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Nano-Scale Rare Earth Distribution in Fly Ash Derived from the Combustion of the Fire Clay Coal, Kentucky

1
Center for Applied Energy Research, University of Kentucky, 2540 Research Park Drive, Lexington, KY 40511, USA
2
Electron Microscopy Center, University of Kentucky, Lexington, KY 40506, USA
3
Department of Earth & Environmental Sciences, University of Kentucky, Lexington, KY 40506, USA
4
Department of Civil & Environmental Engineering, Duke University, Durham, NC 27708, USA
*
Author to whom correspondence should be addressed.
Minerals 2019, 9(4), 206; https://doi.org/10.3390/min9040206
Received: 11 March 2019 / Revised: 26 March 2019 / Accepted: 28 March 2019 / Published: 30 March 2019
(This article belongs to the Collection Minerals in Coal and Coal Combustion Products)
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Abstract

Fly ash from the combustion of eastern Kentucky Fire Clay coal in a southeastern United States pulverized-coal power plant was studied by scanning electron microscopy (SEM), transmission electron microscopy (TEM), and selected area electron diffraction (SAED). TEM combined with elemental analysis via energy dispersive X-ray spectroscopy (EDS) showed that rare earth elements (REE; specifically, La, Ce, Nd, Pr, and Sm) were distributed within glassy particles. In certain cases, the REE were accompanied by phosphorous, suggesting a monazite or similar mineral form. However, the electron diffraction patterns of apparent phosphate minerals were not definitive, and P-lean regions of the glass consisted of amorphous phases. Therefore, the distribution of the REE in the fly ash seemed to be in the form of TEM-visible nano-scale crystalline minerals, with additional distributions corresponding to overlapping ultra-fine minerals and even true atomic dispersion within the fly ash glass. View Full-Text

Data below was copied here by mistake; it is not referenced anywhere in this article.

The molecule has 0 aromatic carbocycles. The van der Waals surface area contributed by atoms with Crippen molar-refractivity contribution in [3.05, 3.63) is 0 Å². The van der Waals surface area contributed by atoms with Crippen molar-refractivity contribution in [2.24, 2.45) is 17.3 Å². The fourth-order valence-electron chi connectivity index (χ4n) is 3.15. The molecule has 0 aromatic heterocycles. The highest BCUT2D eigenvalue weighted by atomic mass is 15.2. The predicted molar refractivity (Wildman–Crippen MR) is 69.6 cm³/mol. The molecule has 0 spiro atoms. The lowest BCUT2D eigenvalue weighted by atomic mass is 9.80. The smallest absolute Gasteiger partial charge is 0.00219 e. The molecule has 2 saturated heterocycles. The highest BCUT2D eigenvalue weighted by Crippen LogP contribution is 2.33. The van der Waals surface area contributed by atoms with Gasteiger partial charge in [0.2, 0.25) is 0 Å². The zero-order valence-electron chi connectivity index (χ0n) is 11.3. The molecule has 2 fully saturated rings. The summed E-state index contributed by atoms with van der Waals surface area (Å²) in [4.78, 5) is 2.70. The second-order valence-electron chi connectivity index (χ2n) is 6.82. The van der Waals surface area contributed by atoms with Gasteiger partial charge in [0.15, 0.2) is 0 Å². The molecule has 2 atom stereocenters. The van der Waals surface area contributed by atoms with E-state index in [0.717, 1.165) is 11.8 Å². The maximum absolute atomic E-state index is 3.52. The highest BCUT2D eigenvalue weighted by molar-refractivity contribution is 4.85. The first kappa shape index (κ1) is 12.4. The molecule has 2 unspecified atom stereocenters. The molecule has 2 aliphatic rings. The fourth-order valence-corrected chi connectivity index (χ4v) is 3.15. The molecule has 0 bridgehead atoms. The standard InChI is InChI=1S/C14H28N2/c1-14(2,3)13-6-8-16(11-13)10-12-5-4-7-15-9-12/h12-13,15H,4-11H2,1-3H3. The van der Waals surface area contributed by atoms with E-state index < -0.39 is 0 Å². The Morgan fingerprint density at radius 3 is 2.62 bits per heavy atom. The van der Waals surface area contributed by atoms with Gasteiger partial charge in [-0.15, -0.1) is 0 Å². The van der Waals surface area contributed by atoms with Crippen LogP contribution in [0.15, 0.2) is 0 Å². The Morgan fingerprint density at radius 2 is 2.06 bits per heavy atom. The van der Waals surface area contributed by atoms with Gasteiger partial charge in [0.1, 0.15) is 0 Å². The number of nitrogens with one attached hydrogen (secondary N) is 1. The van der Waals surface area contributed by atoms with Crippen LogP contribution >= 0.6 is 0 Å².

Keywords: lanthanides; monazite; coal combustion products lanthanides; monazite; coal combustion products
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Hower, J.C.; Qian, D.; Briot, N.J.; Santillan-Jimenez, E.; Hood, M.M.; Taggart, R.K.; Hsu-Kim, H. Nano-Scale Rare Earth Distribution in Fly Ash Derived from the Combustion of the Fire Clay Coal, Kentucky. Minerals 2019, 9, 206.

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